Pro bono publico (English: For the public good; usually shortened to pro bono) is a Latin phrase for professional work undertaken voluntarily and without payment. It is service that uses specific skills of professionals to provide services to those who are unable to afford them.
Many of you first learned the importance of providing pro bono services in law school. Once in private practice, you continued the practice offering no or low-fee service to non-profits or low-income consumers and donating to civil legal aid organizations. Your efforts benefited your professional development, the public, and the profession.
Offering Pro Bono Benefits the Lawyer
- It expands your client base as pro bono clients may refer clients able to pay for your services.
- It enhances your reputation in the firm, the profession, and the general public.
- You can receive training in many areas of practice in exchange for accepting a pro bono referral from a civil legal aid provider.
- You can improve your communication skills as you work with clients from diverse backgrounds.
Pro Bono Benefits the Public
Both individuals and non-profit organizations receive legal assistance from lawyers offering pro bono services. The community is improved as lawyers fight injustices for those needing help.
The profession is enhanced as more attorneys take on the legal problems of those less fortunate. Lawyers can be intimidating to consumers. Offering free services helps improve the reputation of all lawyers.
Your State Bar is aware of the importance of pro bono services. It encourages and recognizes participation in the following ways:
- For the first time, the SBM A Lawyer Helps Pro Bono Honor Roll, which recognizes work performed in 2018, will recognize solo practitioners and individual attorneys who provided 30+, 50+, and 100+ hours of qualifying pro bono service. Firms and corporations will also be recognized for qualifying pro bono legal services provided in 2018. The deadline to apply is March 20, and the Honor Roll will be published in late April. The online application and more information can be found at the link above.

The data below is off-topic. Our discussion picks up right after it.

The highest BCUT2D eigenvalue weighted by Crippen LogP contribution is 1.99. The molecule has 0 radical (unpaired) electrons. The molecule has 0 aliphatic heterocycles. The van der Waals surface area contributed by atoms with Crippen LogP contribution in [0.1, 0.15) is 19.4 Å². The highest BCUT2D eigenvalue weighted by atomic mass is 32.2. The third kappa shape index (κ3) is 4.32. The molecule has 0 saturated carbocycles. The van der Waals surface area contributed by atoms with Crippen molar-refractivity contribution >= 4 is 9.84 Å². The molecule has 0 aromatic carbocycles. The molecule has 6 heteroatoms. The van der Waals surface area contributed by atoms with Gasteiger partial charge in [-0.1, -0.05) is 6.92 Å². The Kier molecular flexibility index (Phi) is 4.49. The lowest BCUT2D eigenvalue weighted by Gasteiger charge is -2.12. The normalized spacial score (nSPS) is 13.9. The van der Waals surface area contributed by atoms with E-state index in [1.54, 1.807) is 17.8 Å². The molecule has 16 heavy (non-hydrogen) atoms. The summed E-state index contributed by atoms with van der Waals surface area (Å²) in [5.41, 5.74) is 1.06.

- You can support civil legal aid to the poor by giving to the Access to Justice Campaign. The funds are used to increase resources for fifteen regional and statewide civil legal aid programs. The ATJ Campaign recognizes the financial contributions of law firms, corporate legal departments, and individual attorneys supporting access to justice. The list will be published in early April.
- The A Lawyer Helps website has been redesigned. It is now possible for lawyers who are looking for pro bono service opportunities or want to donate to the ATJ Fund to find that information and more in one convenient location. Potential clients can search on the website for legal resources by county and issue.
For more information about the Pro Bono Honor Roll, contact SBM Pro Bono Service & Justice Initiatives Counsel Robert Mathis, at email@example.com. And for more information about the ATJ Campaign, contact Laura Musachio at firstname.lastname@example.org.
Pro bono activities deserve a spot in your business development plans. Your service will attract new clients, add training in a new area of practice, enhance your reputation among your peers, and help improve the public’s impression of the profession.
After years practicing law, Roberta Gubbins served as editor of the Ingham County Legal News. Since leaving the paper, she provides legal content writing for lawyers. She is editor of The Mentor, the SBM Master Lawyers newsletter. Writing as Alexandra Hawthorne, she published a cozy mystery, Murder One in Midvale Corners.
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